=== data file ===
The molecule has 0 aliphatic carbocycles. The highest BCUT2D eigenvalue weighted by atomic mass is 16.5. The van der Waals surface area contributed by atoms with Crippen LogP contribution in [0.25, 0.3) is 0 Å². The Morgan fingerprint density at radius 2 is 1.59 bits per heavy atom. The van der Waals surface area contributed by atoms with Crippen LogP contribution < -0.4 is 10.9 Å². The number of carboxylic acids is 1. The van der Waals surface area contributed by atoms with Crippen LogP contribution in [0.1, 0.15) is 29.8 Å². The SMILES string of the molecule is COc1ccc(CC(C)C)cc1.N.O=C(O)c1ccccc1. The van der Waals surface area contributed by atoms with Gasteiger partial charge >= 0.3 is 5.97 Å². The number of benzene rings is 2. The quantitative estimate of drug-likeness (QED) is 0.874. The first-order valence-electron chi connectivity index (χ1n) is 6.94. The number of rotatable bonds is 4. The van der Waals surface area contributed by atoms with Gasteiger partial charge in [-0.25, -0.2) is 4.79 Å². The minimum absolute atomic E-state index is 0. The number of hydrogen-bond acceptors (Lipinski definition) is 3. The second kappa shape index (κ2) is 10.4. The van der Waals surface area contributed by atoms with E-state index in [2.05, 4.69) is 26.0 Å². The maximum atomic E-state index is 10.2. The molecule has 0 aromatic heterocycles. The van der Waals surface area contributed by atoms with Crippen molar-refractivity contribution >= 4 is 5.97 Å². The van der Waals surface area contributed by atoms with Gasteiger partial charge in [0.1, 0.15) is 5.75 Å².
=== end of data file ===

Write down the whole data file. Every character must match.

The molecule has 0 aliphatic carbocycles. The highest BCUT2D eigenvalue weighted by atomic mass is 16.5. The van der Waals surface area contributed by atoms with Crippen LogP contribution in [0.25, 0.3) is 0 Å². The Morgan fingerprint density at radius 2 is 1.59 bits per heavy atom. The van der Waals surface area contributed by atoms with Crippen LogP contribution < -0.4 is 10.9 Å². The number of carboxylic acids is 1. The van der Waals surface area contributed by atoms with Crippen LogP contribution in [0.1, 0.15) is 29.8 Å². The SMILES string of the molecule is COc1ccc(CC(C)C)cc1.N.O=C(O)c1ccccc1. The van der Waals surface area contributed by atoms with Gasteiger partial charge >= 0.3 is 5.97 Å². The number of benzene rings is 2. The quantitative estimate of drug-likeness (QED) is 0.874. The first-order valence-electron chi connectivity index (χ1n) is 6.94. The number of rotatable bonds is 4. The van der Waals surface area contributed by atoms with Gasteiger partial charge in [-0.25, -0.2) is 4.79 Å². The minimum absolute atomic E-state index is 0. The number of hydrogen-bond acceptors (Lipinski definition) is 3. The second kappa shape index (κ2) is 10.4. The van der Waals surface area contributed by atoms with E-state index in [2.05, 4.69) is 26.0 Å². The maximum atomic E-state index is 10.2. The molecule has 0 aromatic heterocycles. The van der Waals surface area contributed by atoms with Crippen molar-refractivity contribution >= 4 is 5.97 Å². The van der Waals surface area contributed by atoms with Gasteiger partial charge in [0.1, 0.15) is 5.75 Å².